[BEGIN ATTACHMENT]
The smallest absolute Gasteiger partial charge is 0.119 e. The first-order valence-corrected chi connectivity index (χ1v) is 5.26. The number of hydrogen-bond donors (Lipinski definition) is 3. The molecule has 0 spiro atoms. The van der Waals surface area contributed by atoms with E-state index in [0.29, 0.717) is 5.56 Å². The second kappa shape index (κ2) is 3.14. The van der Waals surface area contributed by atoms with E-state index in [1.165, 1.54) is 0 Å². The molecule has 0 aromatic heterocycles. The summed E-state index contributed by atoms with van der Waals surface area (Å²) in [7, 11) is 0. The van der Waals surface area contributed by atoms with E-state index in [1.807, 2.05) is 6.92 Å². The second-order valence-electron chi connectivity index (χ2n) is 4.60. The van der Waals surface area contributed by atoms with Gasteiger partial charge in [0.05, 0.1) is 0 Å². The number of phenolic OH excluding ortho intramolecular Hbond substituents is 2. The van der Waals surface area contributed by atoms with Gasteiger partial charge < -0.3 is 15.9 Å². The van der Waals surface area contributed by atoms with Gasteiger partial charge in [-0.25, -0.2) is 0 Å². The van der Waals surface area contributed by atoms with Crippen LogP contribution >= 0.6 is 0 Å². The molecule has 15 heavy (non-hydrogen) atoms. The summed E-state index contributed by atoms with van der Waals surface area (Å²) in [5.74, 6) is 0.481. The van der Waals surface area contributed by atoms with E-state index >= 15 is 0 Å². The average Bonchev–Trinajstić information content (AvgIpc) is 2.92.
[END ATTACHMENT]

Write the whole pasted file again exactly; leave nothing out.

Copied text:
The smallest absolute Gasteiger partial charge is 0.119 e. The first-order valence-corrected chi connectivity index (χ1v) is 5.26. The number of hydrogen-bond donors (Lipinski definition) is 3. The molecule has 0 spiro atoms. The van der Waals surface area contributed by atoms with E-state index in [0.29, 0.717) is 5.56 Å². The second kappa shape index (κ2) is 3.14. The van der Waals surface area contributed by atoms with E-state index in [1.165, 1.54) is 0 Å². The molecule has 0 aromatic heterocycles. The summed E-state index contributed by atoms with van der Waals surface area (Å²) in [7, 11) is 0. The van der Waals surface area contributed by atoms with E-state index in [1.807, 2.05) is 6.92 Å². The second-order valence-electron chi connectivity index (χ2n) is 4.60. The van der Waals surface area contributed by atoms with Gasteiger partial charge in [0.05, 0.1) is 0 Å². The number of phenolic OH excluding ortho intramolecular Hbond substituents is 2. The van der Waals surface area contributed by atoms with Gasteiger partial charge < -0.3 is 15.9 Å². The van der Waals surface area contributed by atoms with Gasteiger partial charge in [-0.25, -0.2) is 0 Å². The van der Waals surface area contributed by atoms with Crippen LogP contribution >= 0.6 is 0 Å². The molecule has 15 heavy (non-hydrogen) atoms. The summed E-state index contributed by atoms with van der Waals surface area (Å²) in [5.74, 6) is 0.481. The van der Waals surface area contributed by atoms with E-state index >= 15 is 0 Å². The average Bonchev–Trinajstić information content (AvgIpc) is 2.92.